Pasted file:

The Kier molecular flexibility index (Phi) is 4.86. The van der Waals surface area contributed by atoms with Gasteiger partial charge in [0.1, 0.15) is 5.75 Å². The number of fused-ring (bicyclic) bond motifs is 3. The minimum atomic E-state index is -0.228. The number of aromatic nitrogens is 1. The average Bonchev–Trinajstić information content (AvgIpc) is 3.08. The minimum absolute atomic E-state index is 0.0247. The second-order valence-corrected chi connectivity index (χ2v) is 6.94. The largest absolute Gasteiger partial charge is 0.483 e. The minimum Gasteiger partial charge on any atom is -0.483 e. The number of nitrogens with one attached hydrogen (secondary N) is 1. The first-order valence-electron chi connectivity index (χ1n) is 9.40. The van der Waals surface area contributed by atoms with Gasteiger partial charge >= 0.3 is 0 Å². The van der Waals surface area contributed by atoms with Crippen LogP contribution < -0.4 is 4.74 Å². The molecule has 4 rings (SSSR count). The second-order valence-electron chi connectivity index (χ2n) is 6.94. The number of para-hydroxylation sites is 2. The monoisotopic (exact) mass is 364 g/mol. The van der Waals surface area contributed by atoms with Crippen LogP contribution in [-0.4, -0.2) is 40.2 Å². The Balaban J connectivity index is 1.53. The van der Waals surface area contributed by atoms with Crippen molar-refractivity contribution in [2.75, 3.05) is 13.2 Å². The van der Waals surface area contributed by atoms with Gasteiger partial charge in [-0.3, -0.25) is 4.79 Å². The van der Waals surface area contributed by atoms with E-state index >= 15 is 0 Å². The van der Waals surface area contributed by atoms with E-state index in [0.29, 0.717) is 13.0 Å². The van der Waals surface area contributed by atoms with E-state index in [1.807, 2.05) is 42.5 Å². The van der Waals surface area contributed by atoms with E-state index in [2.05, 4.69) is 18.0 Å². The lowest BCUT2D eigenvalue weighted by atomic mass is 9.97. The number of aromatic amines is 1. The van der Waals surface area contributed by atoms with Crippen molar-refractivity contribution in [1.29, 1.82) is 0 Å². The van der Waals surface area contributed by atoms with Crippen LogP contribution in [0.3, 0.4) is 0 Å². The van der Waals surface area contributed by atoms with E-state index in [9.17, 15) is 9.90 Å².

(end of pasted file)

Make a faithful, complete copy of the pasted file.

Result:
The Kier molecular flexibility index (Phi) is 4.86. The van der Waals surface area contributed by atoms with Gasteiger partial charge in [0.1, 0.15) is 5.75 Å². The number of fused-ring (bicyclic) bond motifs is 3. The minimum atomic E-state index is -0.228. The number of aromatic nitrogens is 1. The average Bonchev–Trinajstić information content (AvgIpc) is 3.08. The minimum absolute atomic E-state index is 0.0247. The second-order valence-corrected chi connectivity index (χ2v) is 6.94. The largest absolute Gasteiger partial charge is 0.483 e. The minimum Gasteiger partial charge on any atom is -0.483 e. The number of nitrogens with one attached hydrogen (secondary N) is 1. The first-order valence-electron chi connectivity index (χ1n) is 9.40. The van der Waals surface area contributed by atoms with Gasteiger partial charge >= 0.3 is 0 Å². The van der Waals surface area contributed by atoms with Crippen LogP contribution < -0.4 is 4.74 Å². The molecule has 4 rings (SSSR count). The second-order valence-electron chi connectivity index (χ2n) is 6.94. The number of para-hydroxylation sites is 2. The monoisotopic (exact) mass is 364 g/mol. The van der Waals surface area contributed by atoms with Crippen LogP contribution in [-0.4, -0.2) is 40.2 Å². The Balaban J connectivity index is 1.53. The van der Waals surface area contributed by atoms with Crippen molar-refractivity contribution in [2.75, 3.05) is 13.2 Å². The van der Waals surface area contributed by atoms with Gasteiger partial charge in [-0.3, -0.25) is 4.79 Å². The van der Waals surface area contributed by atoms with E-state index >= 15 is 0 Å². The van der Waals surface area contributed by atoms with E-state index in [0.29, 0.717) is 13.0 Å². The van der Waals surface area contributed by atoms with E-state index in [1.807, 2.05) is 42.5 Å². The van der Waals surface area contributed by atoms with E-state index in [2.05, 4.69) is 18.0 Å². The lowest BCUT2D eigenvalue weighted by atomic mass is 9.97. The number of aromatic amines is 1. The van der Waals surface area contributed by atoms with Crippen molar-refractivity contribution in [1.29, 1.82) is 0 Å². The van der Waals surface area contributed by atoms with Crippen LogP contribution in [0.3, 0.4) is 0 Å². The van der Waals surface area contributed by atoms with E-state index in [9.17, 15) is 9.90 Å².